IP Bill: Lord Black Welcomes Latest Moves to Protect Journalists’ Sources
Lord Black of Brentwood has welcomed the latest amendments to the Investigatory Powers Bill designed to protect journalists’ sources, adding that he hoped for “rigorous oversight” to ensure the safeguards have “real bite” in protecting the confidential sources of information.
Speaking in a Lords debate on the Investigatory Powers Bill on Tuesday, chairman of the News Media Association’s legal, policy and regulatory affairs committee Lord Black welcomed the amendments although they did not “go as far as some in the media would have liked.”
Lord Black said of the amendments: “They go a considerable way to meeting the concerns raised by the media. They do not, of course, go as far as some in the media would have liked in an ideal world. In Committee we looked at prior notification, which the noble Viscount, Lord Colville, has just mentioned. However, we do not live in an ideal world, and it is very welcome that these amendments recognise in the Bill the significance and special importance of journalistic material.”
The latest amendments would require applications for interceptions to contain a statement confirming that the applicant believes the target will include confidential journalistic material, or could result in the identification of a source of journalistic information.
The amendments also require a public authority which obtains confidential journalistic material, and intends to retain it, to notify the Investigatory Powers Commissioner so the Commissioner so that the commissioner is fully aware of the confidential material held by agencies.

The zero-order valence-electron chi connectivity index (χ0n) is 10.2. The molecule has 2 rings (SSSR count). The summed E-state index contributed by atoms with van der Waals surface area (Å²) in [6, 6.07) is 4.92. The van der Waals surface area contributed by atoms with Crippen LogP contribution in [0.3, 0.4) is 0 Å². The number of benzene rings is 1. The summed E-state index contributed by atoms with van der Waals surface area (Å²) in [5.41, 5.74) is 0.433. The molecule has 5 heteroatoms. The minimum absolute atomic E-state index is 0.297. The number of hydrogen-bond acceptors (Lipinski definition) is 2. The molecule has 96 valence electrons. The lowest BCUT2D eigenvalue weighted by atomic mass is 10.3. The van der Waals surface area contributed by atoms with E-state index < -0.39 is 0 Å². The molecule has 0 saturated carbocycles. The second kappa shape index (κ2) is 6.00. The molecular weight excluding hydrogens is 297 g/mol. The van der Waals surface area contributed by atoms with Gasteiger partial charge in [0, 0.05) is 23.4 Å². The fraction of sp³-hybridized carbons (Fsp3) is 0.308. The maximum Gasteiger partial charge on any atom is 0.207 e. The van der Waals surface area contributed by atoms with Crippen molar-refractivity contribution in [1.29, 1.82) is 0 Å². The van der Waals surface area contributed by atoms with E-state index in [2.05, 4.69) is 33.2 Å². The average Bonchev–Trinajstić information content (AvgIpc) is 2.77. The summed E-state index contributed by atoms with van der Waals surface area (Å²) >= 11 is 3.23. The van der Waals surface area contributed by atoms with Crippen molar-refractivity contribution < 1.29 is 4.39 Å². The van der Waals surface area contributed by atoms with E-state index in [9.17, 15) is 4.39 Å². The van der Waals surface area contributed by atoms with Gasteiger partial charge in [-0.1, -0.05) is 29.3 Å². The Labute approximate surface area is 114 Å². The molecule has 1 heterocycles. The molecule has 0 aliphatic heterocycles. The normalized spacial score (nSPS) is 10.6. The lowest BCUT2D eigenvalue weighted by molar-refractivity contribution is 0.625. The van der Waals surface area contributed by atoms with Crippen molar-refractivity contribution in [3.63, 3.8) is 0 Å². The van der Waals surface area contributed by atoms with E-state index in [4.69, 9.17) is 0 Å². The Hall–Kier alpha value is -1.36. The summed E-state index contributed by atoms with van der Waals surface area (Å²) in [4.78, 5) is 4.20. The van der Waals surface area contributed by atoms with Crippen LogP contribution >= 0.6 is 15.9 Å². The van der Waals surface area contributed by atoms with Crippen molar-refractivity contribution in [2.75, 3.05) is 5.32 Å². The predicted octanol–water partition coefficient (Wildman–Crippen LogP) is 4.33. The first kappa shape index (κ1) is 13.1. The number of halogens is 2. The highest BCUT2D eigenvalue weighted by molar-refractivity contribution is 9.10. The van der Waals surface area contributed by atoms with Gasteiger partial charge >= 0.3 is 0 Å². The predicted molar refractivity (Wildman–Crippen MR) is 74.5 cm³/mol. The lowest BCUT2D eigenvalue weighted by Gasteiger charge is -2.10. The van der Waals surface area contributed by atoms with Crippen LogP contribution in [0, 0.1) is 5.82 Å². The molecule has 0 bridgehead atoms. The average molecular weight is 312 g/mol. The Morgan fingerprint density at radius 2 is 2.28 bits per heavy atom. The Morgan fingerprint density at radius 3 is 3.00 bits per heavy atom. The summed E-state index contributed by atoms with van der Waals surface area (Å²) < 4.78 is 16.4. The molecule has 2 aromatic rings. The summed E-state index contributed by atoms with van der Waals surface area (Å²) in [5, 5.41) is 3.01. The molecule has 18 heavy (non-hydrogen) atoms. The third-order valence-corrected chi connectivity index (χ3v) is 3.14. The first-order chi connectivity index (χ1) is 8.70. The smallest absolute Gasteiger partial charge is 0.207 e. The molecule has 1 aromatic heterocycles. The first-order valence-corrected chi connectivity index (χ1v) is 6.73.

The full statement by Deputy Leader of the House of Lords Earl Howe can be seen here.
Lord Black said he hoped the impact of the legislation would be kept under review and powers relating to journalism used rarely. He called for “rigorous oversight” by the Investigatory Powers Commissioner to ensure the safeguards have “real bite in protecting the confidential sources of information which are the wellspring of press freedom and, as my noble friend said, fundamental to our democracy.”
Viscount Colville of Culross, Crossbench, also welcomed the amendments, adding: “My only reservation is that the Bill does nothing to allow notifying the lawyers of reputable news organisations to alert them that a warrant to carry out surveillance on their journalists has been issued.
“This would have given them a chance to explain the importance of maintaining the confidentiality of a source when a warrant was asked for. However, I trust that the changes brought forward in this group of amendments will allow the commissioner to protect those sources of journalism. I know that the noble Earl and the Bill team have worked long and hard to come up with these amendments and I thank them.”